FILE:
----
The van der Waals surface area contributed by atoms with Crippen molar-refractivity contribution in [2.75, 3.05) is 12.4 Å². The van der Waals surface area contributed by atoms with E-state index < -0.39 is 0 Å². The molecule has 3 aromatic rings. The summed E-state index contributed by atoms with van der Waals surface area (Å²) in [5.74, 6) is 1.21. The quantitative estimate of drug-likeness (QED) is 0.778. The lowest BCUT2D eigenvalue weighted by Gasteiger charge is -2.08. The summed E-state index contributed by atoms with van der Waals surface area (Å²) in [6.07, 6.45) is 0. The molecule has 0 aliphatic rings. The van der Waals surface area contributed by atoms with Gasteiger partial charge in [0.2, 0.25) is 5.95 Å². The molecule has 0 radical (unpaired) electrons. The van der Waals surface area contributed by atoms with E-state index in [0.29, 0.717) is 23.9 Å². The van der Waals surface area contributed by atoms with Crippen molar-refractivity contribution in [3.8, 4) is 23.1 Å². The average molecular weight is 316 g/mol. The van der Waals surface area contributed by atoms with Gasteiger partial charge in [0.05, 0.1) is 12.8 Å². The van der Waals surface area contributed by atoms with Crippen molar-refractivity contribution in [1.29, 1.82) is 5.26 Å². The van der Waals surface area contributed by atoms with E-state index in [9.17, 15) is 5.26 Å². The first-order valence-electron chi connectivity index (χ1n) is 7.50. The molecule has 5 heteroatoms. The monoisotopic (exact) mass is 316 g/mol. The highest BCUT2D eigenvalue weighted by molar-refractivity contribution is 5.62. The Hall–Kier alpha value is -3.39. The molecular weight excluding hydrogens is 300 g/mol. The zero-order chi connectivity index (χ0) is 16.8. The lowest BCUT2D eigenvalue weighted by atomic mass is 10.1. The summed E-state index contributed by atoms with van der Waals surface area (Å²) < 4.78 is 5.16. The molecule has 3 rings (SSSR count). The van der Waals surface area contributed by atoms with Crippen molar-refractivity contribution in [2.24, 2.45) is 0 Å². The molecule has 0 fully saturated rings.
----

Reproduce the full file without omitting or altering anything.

The van der Waals surface area contributed by atoms with Crippen molar-refractivity contribution in [2.75, 3.05) is 12.4 Å². The van der Waals surface area contributed by atoms with E-state index < -0.39 is 0 Å². The molecule has 3 aromatic rings. The summed E-state index contributed by atoms with van der Waals surface area (Å²) in [5.74, 6) is 1.21. The quantitative estimate of drug-likeness (QED) is 0.778. The lowest BCUT2D eigenvalue weighted by Gasteiger charge is -2.08. The summed E-state index contributed by atoms with van der Waals surface area (Å²) in [6.07, 6.45) is 0. The molecule has 0 aliphatic rings. The van der Waals surface area contributed by atoms with Gasteiger partial charge in [0.2, 0.25) is 5.95 Å². The molecule has 0 radical (unpaired) electrons. The van der Waals surface area contributed by atoms with E-state index in [0.29, 0.717) is 23.9 Å². The van der Waals surface area contributed by atoms with Crippen molar-refractivity contribution in [3.8, 4) is 23.1 Å². The average molecular weight is 316 g/mol. The van der Waals surface area contributed by atoms with Gasteiger partial charge in [0.05, 0.1) is 12.8 Å². The van der Waals surface area contributed by atoms with Crippen molar-refractivity contribution in [1.29, 1.82) is 5.26 Å². The van der Waals surface area contributed by atoms with E-state index in [9.17, 15) is 5.26 Å². The first-order valence-electron chi connectivity index (χ1n) is 7.50. The molecule has 5 heteroatoms. The monoisotopic (exact) mass is 316 g/mol. The highest BCUT2D eigenvalue weighted by molar-refractivity contribution is 5.62. The Hall–Kier alpha value is -3.39. The molecular weight excluding hydrogens is 300 g/mol. The zero-order chi connectivity index (χ0) is 16.8. The lowest BCUT2D eigenvalue weighted by atomic mass is 10.1. The summed E-state index contributed by atoms with van der Waals surface area (Å²) < 4.78 is 5.16. The molecule has 3 rings (SSSR count). The van der Waals surface area contributed by atoms with Crippen molar-refractivity contribution in [2.24, 2.45) is 0 Å². The molecule has 0 fully saturated rings.